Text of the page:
In a keynote address at the Fall 2008 CLO Symposium in Coronado, Calif., last week, former Caterpillar University President David Vance declared the current turmoil in the financial markets holds a few important lessons for learning leaders.
Vance, who holds a degree in economics from Notre Dame, began his speech with an explanation of how dire the economic situation actually was.
“The financial markets failed one week ago,” he said. “Firms could not sell commercial paper. [If that had continued,] firms could not make payroll or pay suppliers. That’s how close we came to a financial meltdown.”
According to Vance, the immediate effect of all this on organizational learning functions likely will be stagnant or decreasing budgets. Consequently, learning executives should plan for lean times.
However, the long-term impact of all of this is — or should be — the emergence of three lessons for learning and business leaders. These include:
1. People and organizations get what they incent for. Increasing the number of homeowners in the United States was a priority for political and business leaders. Legislation was passed to promote it, and corporate compensation packages were tied to it. Vance said this wasn’t a bad goal per se, but maintained that everyone rushed into it without thinking about possible consequences.
Lesson: Examine which behaviors your organization is encouraging through rewards and incentives. Are you motivating employees to do things that might seem like a good idea now, but could be a problem later?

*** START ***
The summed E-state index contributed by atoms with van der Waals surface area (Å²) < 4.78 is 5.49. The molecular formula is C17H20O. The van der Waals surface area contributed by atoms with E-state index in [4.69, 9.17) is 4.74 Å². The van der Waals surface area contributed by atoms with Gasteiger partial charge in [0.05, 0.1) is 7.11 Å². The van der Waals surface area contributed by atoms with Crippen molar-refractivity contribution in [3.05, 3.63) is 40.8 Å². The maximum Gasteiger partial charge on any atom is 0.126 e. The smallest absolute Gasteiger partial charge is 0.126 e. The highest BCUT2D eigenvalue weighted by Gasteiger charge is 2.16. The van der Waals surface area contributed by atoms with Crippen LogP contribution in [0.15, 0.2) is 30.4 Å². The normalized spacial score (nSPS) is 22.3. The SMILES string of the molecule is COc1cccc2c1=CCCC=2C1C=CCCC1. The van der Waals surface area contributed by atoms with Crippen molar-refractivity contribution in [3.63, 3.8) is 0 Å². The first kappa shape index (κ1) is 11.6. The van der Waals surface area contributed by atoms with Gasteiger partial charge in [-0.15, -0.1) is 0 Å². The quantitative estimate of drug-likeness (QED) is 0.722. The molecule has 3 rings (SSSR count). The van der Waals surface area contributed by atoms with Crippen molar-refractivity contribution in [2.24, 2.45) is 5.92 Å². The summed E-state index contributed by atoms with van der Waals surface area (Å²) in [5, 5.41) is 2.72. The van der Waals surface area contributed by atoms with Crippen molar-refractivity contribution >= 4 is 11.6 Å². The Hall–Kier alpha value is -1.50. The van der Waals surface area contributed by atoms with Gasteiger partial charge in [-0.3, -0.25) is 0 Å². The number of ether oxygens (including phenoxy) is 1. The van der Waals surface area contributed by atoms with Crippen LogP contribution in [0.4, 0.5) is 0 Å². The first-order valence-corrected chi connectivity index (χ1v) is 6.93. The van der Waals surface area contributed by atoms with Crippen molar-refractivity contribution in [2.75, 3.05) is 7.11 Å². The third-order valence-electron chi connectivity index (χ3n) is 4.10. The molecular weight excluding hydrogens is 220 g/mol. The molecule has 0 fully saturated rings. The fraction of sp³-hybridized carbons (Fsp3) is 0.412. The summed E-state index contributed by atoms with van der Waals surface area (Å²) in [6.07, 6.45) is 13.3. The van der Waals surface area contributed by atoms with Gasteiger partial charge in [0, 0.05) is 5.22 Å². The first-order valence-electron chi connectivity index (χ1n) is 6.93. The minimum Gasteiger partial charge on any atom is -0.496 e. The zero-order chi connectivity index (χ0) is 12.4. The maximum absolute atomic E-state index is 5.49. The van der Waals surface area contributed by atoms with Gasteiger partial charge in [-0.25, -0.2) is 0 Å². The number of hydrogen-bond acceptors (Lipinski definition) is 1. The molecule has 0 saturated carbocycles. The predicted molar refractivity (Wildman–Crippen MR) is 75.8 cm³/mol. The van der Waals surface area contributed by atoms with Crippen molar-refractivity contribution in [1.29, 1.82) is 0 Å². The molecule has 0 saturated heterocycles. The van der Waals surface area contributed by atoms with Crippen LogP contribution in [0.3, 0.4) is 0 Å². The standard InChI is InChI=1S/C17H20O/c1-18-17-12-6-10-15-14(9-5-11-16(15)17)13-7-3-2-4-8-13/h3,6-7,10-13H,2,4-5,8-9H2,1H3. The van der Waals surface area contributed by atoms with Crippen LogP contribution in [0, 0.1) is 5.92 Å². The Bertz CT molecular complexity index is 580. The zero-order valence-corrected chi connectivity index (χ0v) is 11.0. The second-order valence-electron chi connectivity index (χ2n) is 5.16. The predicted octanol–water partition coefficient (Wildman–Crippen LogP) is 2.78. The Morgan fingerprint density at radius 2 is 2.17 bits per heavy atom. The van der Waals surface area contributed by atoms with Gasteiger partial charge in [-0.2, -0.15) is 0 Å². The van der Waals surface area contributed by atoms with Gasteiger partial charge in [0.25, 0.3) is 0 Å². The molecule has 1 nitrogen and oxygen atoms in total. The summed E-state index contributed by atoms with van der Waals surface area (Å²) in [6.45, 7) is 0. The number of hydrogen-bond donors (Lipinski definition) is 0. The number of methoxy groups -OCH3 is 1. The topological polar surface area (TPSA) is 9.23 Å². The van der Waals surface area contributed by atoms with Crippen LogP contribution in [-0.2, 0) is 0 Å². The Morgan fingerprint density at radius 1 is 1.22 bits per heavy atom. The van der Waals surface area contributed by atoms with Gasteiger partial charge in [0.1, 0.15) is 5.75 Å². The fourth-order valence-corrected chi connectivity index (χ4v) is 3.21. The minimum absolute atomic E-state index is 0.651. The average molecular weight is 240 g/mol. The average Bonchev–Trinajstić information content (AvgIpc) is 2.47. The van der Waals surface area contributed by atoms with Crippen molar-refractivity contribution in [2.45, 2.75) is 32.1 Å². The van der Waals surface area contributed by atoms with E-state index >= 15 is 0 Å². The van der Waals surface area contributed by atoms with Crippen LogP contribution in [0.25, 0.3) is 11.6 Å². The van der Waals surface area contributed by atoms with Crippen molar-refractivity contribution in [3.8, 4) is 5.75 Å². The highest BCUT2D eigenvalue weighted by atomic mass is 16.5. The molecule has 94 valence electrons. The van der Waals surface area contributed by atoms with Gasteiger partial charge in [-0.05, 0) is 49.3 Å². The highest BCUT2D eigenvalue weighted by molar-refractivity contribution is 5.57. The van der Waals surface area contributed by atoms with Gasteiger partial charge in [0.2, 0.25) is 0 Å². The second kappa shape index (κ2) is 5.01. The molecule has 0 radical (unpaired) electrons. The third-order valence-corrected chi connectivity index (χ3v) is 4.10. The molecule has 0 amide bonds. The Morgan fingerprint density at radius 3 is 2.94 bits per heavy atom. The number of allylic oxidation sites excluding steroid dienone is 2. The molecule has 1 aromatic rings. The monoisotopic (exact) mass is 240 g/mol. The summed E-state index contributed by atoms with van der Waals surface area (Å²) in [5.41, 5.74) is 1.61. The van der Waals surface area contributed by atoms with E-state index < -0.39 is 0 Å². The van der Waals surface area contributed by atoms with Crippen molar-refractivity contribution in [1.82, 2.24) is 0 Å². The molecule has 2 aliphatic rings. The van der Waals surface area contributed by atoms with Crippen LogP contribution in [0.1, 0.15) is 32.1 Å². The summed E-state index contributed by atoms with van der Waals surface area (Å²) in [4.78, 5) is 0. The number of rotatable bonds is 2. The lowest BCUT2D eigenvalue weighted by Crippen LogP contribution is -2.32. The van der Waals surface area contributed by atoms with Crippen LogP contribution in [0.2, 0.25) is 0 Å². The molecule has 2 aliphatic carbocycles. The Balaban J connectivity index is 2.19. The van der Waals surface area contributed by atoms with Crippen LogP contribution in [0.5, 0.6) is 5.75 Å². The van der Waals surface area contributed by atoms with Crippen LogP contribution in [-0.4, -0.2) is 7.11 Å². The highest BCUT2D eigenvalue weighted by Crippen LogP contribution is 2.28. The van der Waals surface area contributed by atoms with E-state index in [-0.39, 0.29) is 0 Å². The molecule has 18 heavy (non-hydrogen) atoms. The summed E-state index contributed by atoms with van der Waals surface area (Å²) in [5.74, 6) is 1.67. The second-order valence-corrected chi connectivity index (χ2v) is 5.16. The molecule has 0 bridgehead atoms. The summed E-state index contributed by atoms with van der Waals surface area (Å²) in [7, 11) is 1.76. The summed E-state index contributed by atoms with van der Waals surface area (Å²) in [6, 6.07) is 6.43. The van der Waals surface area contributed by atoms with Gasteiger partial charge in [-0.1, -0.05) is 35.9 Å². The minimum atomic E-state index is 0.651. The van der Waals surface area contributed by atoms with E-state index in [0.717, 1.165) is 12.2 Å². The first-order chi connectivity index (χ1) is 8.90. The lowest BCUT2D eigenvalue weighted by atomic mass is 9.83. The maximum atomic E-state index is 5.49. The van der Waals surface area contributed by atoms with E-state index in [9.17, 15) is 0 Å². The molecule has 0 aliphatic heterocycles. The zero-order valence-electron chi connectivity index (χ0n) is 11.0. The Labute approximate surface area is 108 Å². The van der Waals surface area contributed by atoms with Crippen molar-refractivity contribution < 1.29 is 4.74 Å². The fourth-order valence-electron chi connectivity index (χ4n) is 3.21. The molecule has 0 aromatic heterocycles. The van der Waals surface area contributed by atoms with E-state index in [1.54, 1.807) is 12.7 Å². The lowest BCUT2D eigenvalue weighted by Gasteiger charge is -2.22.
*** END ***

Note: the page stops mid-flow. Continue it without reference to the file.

2. Mental models are usually flawed in some way. Industry experts claimed housing prices might fall and foreclosures might rise in certain local markets, but that the value of homes would never decline in a national aggregate. Vance said they more or less based this on the fact that it had not happened since the 1930s, which obviously was based on flawed logic. (Just because something hasn’t occurred in a really long time doesn’t mean it won’t take place eventually.)
Lesson: Challenge the conventional wisdom. Listen to contrarians, even if you don’t agree with them. Consider what questions aren’t being asked, and ask them. Think critically.
3. Human nature is powerful, and people often are more optimistic than they should be. One of the great tragedies of this meltdown is that so many low-income and middle-class families got into subprime mortgages either without knowing the details or rationalizing the deals with predictions that their earning power would increase dramatically.
They either didn’t fully understand that payments would go up, or they expected to get raises or higher-paying jobs. When a critical mass started to default on these mortgages, the whole financial system began to unravel.
Lesson: View situations as objectively as possible. Take worst-case scenarios into account. Think about probabilities and alternative outcomes.
Vance said learning executives should apply these lessons to what they do and incorporate them into leadership development programs to help organizational leaders learn from these mistakes and avoid making similar ones in the future.
He added that the proposed $700 billion government bailout of the financial sector had a silver lining.
“I want you to consider this $700 billion as experiential learning. Use this crisis as a teachable moment.”